Organic REACTIONS:

Organic REACTIONS: Organic REACTIONS: - Start

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Organic REACTIONS:




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Presentations text content in Organic REACTIONS:

Slide1

Organic REACTIONS: ALkanes

Chapter 10.2:

Structure, bonding and chemical reactions involving functional group inter-conversions are key strands in organic chemistry

Chapter 20.1:

Key organic reaction types include nucleophilic substitution, electrophilic addition, electrophilic substitution, and redox reactions. Reaction mechanisms vary and help in understanding the different types of reactions taking place.

Slide2

Alkanes

Saturated

hydrocarbons where carbons in the chain are singly bonded to one another

Ex:

Methane

Ethane

Propane

Butane

Pentane

Reactivity

: relatively low

Carbon-hydrogen bond relatively strong (relatively high bond energy)

Only

slightly polar (electronegativity difference of

0.4)

Two

RXN types are

important:

1:Combustion

: rapid, exothermic oxidation of combustible

materials

2: Substitution: two main types

FRCR: free radical chain reaction

Nucleophilic (S

N

1, S

N

2)

Slide3

Combustion: rapid, exothermic oxidation of combustible materials.Most common alkane RXNRequires:oxidizer (oxygen)fuel source (alkane)source of ignition (required to reach activation energy)

Alkanes: Combustion

Slide4

Complete combustion of hydrocarbons produces CO2 and H2OAll carbon converts to CO2 and all Hydrogen converts to H2O. When balancing:  # of C in the alkane = # CO2 molecules produced  # of H in the alkane = 2 X H2O molecules producedIn most situations, combustion of hydrocarbons is incomplete because of insufficient oxygen. Products of incomplete combustion are responsible for a large amount of urban pollution:  carbon monoxide (CO)  carbon (soot)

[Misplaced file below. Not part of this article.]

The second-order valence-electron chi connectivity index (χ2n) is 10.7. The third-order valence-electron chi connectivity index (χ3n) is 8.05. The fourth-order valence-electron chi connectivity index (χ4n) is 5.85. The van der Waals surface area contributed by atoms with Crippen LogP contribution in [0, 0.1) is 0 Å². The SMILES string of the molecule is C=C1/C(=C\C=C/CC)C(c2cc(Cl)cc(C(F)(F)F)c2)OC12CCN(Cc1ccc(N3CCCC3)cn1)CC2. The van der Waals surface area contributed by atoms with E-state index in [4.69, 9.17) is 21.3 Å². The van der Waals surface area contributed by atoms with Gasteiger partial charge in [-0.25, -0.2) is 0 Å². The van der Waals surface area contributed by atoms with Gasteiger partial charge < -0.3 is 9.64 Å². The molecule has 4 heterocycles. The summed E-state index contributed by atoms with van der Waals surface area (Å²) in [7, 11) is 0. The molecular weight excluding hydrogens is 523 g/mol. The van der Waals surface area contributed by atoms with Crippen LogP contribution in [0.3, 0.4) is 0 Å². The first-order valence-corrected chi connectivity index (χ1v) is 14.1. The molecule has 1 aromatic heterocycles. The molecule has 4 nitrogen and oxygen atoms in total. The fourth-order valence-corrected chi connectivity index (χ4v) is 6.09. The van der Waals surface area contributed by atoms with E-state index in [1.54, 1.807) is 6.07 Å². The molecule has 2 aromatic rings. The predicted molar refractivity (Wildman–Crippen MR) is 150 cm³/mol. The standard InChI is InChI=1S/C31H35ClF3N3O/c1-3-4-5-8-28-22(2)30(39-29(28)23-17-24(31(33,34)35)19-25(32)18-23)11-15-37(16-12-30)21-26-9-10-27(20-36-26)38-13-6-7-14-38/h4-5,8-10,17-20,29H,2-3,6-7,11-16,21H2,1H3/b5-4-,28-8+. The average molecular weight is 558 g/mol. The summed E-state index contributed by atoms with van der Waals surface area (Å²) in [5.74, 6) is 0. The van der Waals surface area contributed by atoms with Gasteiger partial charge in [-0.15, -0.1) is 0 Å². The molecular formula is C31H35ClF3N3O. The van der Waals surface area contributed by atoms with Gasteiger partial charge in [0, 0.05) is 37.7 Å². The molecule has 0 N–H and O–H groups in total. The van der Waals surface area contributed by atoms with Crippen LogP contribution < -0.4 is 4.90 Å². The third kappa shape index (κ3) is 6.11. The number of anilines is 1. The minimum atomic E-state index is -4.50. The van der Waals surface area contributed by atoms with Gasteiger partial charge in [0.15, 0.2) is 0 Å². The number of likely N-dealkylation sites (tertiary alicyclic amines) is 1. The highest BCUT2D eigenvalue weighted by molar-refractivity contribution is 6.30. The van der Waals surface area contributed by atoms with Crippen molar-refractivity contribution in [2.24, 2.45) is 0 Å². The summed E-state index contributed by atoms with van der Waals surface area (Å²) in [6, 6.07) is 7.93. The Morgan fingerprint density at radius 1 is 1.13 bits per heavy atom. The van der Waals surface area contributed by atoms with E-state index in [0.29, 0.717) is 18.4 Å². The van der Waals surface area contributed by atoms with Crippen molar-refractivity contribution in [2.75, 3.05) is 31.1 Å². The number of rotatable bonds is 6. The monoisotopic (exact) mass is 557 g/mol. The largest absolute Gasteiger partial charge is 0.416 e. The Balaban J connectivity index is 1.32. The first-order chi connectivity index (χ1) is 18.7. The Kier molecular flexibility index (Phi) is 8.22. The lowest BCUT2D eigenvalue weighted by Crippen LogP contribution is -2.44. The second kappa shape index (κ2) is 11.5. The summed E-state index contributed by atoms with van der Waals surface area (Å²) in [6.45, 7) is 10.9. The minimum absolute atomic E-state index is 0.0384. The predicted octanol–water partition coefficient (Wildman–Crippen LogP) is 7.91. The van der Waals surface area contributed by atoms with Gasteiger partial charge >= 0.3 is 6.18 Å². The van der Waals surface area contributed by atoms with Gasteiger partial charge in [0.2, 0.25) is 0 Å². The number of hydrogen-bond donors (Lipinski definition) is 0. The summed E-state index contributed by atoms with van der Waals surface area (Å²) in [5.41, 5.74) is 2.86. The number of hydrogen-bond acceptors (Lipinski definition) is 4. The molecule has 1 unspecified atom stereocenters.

Alkanes: Combustion

Slide5

Burning other hydrocarbons (unsaturated) is very similarAlkanesAlkeneAlkynesArenesThe more unsaturation (higher C:H ratio)  the higher the smokiness due to unburned carbonCO2 and H2O are greenhouse gases = absorb radiation and increase heat average world tempCO toxin as binds irreversibly to hemoglobin in bloodC (soot) causes respiratory distress and contributes to smog and global dimming

Alkanes: Combustion

Slide6

Free radical chain reaction:alkane RXT with halogen = halogenoalkanesOne Hydrogen (H) in the alkane is replaced by a halogen (X)  reaction of ethane with chlorine:  CH3-CH3(g) + Cl2(g)  CH3-CH2-Cl(g) + H-Cl(g)  Ethane chlorine chloroethane hydrogen chloride

Alkanes-Substitution RXNs: FRCR

Slide7

Reaction usually brought about by exposure to UV light or high temps (provides energy of activation)Chloroethane can RXT with more Cl2  1,2-dichloroethane and 1,1-dichloroethaneHigh amounts of Cl2  eventually convert to hexachloroethane (substitute all H with Cl)

Alkanes-Substitution RXNs: FRCR

Slide8

Free radical: any molecule or atom with a single unpaired electron   highly reactive Reaction proceeds in 3 distinct phases. RXN of CH4 with Cl2 example:Initiation: free radicals are produced Propagation: products are formed and radicals are reformedTermination: radicals are used up